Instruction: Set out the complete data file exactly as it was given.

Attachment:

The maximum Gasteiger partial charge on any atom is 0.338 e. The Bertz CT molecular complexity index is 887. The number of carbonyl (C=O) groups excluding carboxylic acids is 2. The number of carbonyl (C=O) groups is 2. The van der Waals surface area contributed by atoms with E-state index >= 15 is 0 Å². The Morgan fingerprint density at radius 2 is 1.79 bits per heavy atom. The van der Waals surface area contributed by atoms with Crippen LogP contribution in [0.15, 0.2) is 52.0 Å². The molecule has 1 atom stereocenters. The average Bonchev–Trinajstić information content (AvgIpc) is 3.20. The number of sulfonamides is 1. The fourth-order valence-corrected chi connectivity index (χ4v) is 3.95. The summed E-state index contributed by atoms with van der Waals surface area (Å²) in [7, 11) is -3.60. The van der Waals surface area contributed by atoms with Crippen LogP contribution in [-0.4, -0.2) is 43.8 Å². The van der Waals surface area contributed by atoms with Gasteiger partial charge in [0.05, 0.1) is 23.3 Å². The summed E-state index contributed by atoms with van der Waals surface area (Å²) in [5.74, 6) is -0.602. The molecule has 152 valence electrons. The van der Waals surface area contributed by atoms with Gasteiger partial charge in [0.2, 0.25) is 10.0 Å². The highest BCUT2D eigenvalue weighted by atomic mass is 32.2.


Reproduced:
The maximum Gasteiger partial charge on any atom is 0.338 e. The Bertz CT molecular complexity index is 887. The number of carbonyl (C=O) groups excluding carboxylic acids is 2. The number of carbonyl (C=O) groups is 2. The van der Waals surface area contributed by atoms with E-state index >= 15 is 0 Å². The Morgan fingerprint density at radius 2 is 1.79 bits per heavy atom. The van der Waals surface area contributed by atoms with Crippen LogP contribution in [0.15, 0.2) is 52.0 Å². The molecule has 1 atom stereocenters. The average Bonchev–Trinajstić information content (AvgIpc) is 3.20. The number of sulfonamides is 1. The fourth-order valence-corrected chi connectivity index (χ4v) is 3.95. The summed E-state index contributed by atoms with van der Waals surface area (Å²) in [7, 11) is -3.60. The van der Waals surface area contributed by atoms with Crippen LogP contribution in [-0.4, -0.2) is 43.8 Å². The van der Waals surface area contributed by atoms with Gasteiger partial charge in [0.05, 0.1) is 23.3 Å². The summed E-state index contributed by atoms with van der Waals surface area (Å²) in [5.74, 6) is -0.602. The molecule has 152 valence electrons. The van der Waals surface area contributed by atoms with Gasteiger partial charge in [0.2, 0.25) is 10.0 Å². The highest BCUT2D eigenvalue weighted by atomic mass is 32.2.